Resources to prevent elder abuse

 
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On 14 June 2017 the Australian Law Reform Commission published its report Elder Abuse—A National Legal Response[1]. Among a host of recommendations and suggestions, the Commission observed that “community education is clearly an important strategy of” the suggested National plan to combat elder abuse. There are resources in the public domain which can assist with this issue. Hopefully more will be developed. The existing web resources known to me are these:

Mental Capacity – Substitute Decision Making (ie making decisions for other people)

 The capacity toolkit is divided into four sections and addresses those in the community, the legal profession, the health profession and those working in the financial sector.  Each section is designed to be read independently of the other sections.

Attorney General’s Department NSW ‘Capacity Toolkit’ at

http://www.diversityservices.justice.nsw.gov.au

The Respect for Seniors Program produced five DVDs. These short (about four minutes each) DVD’s examine issues associated with cognitive impairment, granny flats and financial abuse (by a family member).

Cognitive Impairment

http://www.respectforseniors.org/?p=dvd

Accommodation – issues facing older people when making choices (or having choices made for them) about where to live

  • Granny flats – one of the series produced by the Respect for Seniors Program.

http://www.respectforseniors.org/?p=dvd

The Older Women’s Network produced a series of brochures to assist older women avoid getting into situations of elder abuse. These brochures address the issues of granny flats, loans compared to gifts, going guarantor, and two brochures examine the issue of entering into relationships when we are older (and protecting our assets at the same time).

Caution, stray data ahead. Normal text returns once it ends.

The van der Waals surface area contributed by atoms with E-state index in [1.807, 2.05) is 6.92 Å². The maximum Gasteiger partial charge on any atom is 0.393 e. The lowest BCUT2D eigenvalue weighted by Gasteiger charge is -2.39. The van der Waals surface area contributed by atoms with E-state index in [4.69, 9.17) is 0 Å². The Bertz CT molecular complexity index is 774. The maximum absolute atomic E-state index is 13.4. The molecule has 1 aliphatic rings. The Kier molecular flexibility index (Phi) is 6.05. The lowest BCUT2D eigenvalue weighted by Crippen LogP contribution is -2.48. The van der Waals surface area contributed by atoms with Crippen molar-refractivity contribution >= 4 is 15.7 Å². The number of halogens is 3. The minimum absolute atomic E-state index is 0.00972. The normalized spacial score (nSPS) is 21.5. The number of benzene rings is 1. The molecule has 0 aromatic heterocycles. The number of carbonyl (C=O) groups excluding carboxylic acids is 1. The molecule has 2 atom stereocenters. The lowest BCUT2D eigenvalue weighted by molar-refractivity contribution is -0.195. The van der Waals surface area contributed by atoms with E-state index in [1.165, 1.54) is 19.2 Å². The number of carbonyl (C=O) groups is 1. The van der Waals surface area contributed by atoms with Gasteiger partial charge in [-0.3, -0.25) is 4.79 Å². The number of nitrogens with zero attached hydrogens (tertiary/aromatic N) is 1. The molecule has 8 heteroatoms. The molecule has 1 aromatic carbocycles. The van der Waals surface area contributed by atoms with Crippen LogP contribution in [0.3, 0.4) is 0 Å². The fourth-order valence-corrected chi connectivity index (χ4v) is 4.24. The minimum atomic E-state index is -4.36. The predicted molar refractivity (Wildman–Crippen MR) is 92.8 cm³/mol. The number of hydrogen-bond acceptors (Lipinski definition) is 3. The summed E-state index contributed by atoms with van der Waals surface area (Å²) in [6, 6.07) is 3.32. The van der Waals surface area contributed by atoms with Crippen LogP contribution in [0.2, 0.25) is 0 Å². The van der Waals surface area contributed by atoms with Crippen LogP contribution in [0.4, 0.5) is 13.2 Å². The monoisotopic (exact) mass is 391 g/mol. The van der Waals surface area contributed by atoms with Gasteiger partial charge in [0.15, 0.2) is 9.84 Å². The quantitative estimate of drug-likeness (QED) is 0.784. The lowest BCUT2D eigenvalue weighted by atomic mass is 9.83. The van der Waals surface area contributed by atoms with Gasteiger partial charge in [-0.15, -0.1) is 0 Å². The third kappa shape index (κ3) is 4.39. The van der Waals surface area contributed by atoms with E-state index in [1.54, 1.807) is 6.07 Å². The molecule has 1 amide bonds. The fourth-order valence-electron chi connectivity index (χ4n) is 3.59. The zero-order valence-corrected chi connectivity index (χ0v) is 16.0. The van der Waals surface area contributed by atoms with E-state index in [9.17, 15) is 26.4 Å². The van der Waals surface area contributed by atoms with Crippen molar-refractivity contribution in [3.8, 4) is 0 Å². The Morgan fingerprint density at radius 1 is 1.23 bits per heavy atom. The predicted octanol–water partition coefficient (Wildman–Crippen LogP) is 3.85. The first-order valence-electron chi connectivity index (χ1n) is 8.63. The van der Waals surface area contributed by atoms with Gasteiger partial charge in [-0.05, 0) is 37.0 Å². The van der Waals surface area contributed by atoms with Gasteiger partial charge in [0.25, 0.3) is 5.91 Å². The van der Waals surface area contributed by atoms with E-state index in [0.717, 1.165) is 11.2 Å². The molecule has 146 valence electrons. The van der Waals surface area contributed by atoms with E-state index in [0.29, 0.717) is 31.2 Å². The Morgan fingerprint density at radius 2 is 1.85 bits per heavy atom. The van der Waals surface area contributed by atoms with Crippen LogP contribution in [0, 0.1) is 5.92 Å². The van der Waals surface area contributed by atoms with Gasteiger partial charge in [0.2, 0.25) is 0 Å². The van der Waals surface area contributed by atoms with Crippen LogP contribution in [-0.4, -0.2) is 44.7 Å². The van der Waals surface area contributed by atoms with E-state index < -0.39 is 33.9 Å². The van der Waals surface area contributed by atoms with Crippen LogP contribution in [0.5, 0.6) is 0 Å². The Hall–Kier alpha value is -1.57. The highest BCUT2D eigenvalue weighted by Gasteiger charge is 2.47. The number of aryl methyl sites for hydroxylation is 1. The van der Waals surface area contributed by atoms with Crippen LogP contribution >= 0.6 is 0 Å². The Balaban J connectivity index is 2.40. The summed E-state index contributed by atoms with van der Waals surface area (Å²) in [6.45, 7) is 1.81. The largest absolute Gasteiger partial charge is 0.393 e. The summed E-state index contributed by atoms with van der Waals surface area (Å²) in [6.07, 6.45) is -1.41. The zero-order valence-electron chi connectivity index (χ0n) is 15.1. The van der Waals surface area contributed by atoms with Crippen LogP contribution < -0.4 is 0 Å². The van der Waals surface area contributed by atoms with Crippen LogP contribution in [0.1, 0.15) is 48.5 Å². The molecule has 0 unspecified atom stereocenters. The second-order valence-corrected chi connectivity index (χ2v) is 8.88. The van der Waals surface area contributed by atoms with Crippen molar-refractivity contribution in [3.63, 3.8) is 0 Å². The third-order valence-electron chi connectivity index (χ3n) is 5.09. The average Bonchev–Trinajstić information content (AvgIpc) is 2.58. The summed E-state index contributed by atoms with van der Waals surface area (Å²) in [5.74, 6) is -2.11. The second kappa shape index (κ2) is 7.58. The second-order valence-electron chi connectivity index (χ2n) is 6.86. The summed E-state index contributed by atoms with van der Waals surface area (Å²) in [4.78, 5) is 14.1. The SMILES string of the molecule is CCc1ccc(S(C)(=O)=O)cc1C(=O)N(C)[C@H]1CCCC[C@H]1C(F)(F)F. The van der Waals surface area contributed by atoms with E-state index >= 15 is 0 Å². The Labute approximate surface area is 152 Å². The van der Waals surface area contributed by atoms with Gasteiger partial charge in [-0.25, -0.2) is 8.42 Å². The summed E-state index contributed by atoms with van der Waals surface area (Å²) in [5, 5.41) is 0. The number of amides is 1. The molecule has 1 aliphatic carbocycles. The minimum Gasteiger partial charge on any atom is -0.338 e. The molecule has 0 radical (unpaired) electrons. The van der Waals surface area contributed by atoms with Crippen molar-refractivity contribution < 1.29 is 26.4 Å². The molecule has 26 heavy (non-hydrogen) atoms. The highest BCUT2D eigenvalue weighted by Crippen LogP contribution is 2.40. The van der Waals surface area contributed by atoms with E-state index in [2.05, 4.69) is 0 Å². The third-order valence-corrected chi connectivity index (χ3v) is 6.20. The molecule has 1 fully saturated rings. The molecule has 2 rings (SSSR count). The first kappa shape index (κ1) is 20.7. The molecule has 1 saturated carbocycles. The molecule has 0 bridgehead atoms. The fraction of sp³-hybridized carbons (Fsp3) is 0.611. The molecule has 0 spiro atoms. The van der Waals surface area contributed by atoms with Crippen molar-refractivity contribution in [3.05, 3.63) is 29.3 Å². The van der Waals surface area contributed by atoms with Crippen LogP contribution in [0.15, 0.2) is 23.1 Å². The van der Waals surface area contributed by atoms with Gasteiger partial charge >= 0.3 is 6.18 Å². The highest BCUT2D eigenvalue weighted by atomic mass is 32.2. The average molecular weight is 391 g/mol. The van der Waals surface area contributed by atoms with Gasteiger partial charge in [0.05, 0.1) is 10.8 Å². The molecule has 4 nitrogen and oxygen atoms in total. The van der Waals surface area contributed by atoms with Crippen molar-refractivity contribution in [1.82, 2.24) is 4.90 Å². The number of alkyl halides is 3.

http://www.ownnsw.org.au/how-could-they/

Financial  – some of the issues confronting older people when it comes to money and abuse

  • Centrelink’s Financial Information Service (FIS) – provides information on the financial aspects of ageing. To access the services of FIS a person does NOT have to be a recipient of Centrelink benefits – anyone can use this service.

https://www.humanservices.gov.au/customer/services/financial-information-service

  • The Australian Investment and Securities Commission (ASIC) website provides invaluable information on many of the issues surrounding elder abuse, these include scams and financial abuse by family.

https://www.moneysmart.gov.au/scams

https://www.moneysmart.gov.au/life-events-and-you/over-55s/memory-loss-dementia-and-your-money

https://www.moneysmart.gov.au/life-events-and-you/families/financial-abuse

  • Alzheimer’s Australia have produced the following resources to assist people understand the issues surrounding financial abuse particularly in relation to those with dementia.

https://www.fightdementia.org.au/files/helpsheets/Helpsheet-DementiaQandA22-PreventingFinancialAbuseofPeoplewithdementia_english.pdf

  • Older Women’s Network – one of the series of brochures on assisting older women avoid situations of financial abuse.

http://www.ownnsw.org.au/how-could-they/

  • One in the series of Respect for Seniors program

http://www.respectforseniors.org/?p=dvd

 Free legal services and elder abuse helpline

  • Justice Connect Vic/NSW

https://www.justiceconnect.org.au/our-programs/legal-assistance-for-individuals

  • Senior’s Rights

http://seniorsrightsservice.org.au/

  • NSW Elder Abuse Helpline & Resource Unit:

http://www.elderabusehelpline.com.au/about

I’d be pleased to add to this list if there are other similar resources that are easily available.

 

Darryl Browne[2]

 

[1] The report is available at https://www.alrc.gov.au/publications/elder-abuse-report, accessed 15 July 2017.

[2] Darryl Browne is the principal of BROWNE. Linkenbagh Legal Services. He is an Accredited Specialist in Wills and Estates. He is the Chair of the Law Society’s Ethics Committee. He has been a member (2010- 2014, 2016), Chair (2014) and Deputy Chair (2016) of the Elder Law and Succession Committee. He is a Councillor of the Law Society, a member of the Specialist Accreditation Board and the Society’s Property Law Committee, Criminal Law Committee, Disclosure Committee and Fidelity Fund Management Committee.  He is a member of the Law Council of Australia’s Elder Law and Succession Committee and its Working Group on Elder Abuse. He is a member of the Legal Aid Commission Board and the University of Sydney’s Law Extension Committee. He writes bi-monthly Case Notes on wills and estates for LSJ and occasional other articles for that and other journals. He facilitates the Law Society’s online Wills and Probate Procedures for Solicitors. He designed and presents the Masterclass on Powers of Attorney. He is a member of STEP and SMSF Association. He has been tasked to chair the NSW Law Society’s multidisciplinary Working Group on Elder Abuse. The opinions expressed in this article are his own.

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